Not getting better: Revelstoke man diagnosed with post-COVID-19 syndrome

‘I hope the damage isn’t long term, but it could be permanent’

The City of Vancouver estimates there are 3,500 Canada geese in the city right now, and that number is growing. (Bruce Hogarth)
Help tame Vancouver’s Canada goose population by reporting nests: park officials

The city is asking residents to be on the lookout so staff can remove nests or addle eggs

Chief Justice Christopher Hinkson (Office of the Chief Justice)
Judge questions whether B.C.’s top doctor appreciated right to religious freedom

Lawyer for province says Dr. Henry has outlined the reasons for her orders publicly

Penticton mayor John Vassilaki responded to BC Housing minster David Eby’s remarks that the city has put themselves at risk of creating a tent city Wednesday, March 3, 2020. (Western News file photo)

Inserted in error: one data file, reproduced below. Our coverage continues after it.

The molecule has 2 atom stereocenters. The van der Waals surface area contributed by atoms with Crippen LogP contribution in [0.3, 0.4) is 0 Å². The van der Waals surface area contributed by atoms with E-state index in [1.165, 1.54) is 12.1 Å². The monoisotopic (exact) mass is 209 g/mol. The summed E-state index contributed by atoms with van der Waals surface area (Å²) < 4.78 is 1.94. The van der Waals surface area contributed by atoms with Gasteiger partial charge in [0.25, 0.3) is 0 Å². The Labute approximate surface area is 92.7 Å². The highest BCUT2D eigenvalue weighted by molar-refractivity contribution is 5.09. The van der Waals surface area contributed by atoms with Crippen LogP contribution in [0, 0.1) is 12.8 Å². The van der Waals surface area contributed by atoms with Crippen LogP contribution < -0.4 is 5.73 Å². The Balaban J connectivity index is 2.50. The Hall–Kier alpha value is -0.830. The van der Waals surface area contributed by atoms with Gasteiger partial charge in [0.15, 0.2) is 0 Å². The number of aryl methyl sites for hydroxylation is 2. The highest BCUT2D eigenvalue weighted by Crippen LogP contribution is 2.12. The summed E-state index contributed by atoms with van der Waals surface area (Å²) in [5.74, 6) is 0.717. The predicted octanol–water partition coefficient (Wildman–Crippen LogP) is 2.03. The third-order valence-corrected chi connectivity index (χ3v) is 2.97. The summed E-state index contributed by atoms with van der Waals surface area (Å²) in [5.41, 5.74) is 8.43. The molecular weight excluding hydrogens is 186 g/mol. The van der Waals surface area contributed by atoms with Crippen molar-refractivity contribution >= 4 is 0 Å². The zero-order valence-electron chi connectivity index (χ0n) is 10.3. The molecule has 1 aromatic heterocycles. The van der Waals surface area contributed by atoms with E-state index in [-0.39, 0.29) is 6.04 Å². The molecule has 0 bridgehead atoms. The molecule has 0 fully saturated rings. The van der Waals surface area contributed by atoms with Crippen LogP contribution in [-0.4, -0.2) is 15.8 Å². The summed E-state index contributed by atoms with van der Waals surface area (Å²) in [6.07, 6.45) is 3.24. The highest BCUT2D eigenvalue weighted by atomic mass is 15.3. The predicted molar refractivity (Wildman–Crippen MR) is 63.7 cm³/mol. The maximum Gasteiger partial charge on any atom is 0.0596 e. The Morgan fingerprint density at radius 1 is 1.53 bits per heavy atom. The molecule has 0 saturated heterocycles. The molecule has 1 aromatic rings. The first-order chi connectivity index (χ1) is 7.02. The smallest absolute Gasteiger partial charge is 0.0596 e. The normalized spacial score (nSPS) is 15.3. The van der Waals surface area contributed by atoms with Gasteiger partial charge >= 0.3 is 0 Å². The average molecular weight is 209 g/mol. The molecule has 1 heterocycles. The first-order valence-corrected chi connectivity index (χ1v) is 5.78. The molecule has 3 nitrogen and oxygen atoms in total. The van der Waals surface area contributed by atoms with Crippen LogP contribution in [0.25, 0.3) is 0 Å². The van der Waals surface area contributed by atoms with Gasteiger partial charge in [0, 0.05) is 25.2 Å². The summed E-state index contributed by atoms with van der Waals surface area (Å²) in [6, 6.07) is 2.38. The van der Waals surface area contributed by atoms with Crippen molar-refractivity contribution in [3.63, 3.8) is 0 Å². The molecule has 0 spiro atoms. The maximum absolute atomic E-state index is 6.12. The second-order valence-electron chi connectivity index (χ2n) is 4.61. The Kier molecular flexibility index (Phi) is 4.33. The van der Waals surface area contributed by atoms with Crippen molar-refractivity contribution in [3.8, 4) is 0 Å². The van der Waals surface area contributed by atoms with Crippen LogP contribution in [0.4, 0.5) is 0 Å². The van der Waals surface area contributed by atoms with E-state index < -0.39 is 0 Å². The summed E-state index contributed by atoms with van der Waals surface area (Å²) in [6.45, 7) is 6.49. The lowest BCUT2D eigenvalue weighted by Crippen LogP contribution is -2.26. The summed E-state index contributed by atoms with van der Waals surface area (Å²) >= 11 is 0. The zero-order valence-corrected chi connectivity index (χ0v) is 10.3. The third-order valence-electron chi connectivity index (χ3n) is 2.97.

Penticton mayor calls out BC Housing minister for ‘irresponsible fear-mongering’

Council recently rejected BC Housing’s request to keep a winter shelter open longer than first planned

A sample of guns seized at the Pacific Highway border crossing from the U.S. into B.C. in 2014. Guns smuggled from the U.S. are used in criminal activity, often associated with drug gangs. (Canada Border Service Agency)
B.C. moves to seize vehicles transporting illegal firearms

Bill bans sale of imitation or BB guns to young people

BC Housing minister David Eby is concerned that Penticton council’s decision to close a local homeless shelter will result in a “tent city” similar to this one in Everett, Wa. (Olivia Vanni / Black Press file)
‘Disappointed and baffled’ housing minister warns of tent city in Penticton

Penticton council’s decision to close a local homeless shelter could create tent city, says David Eby

Most Read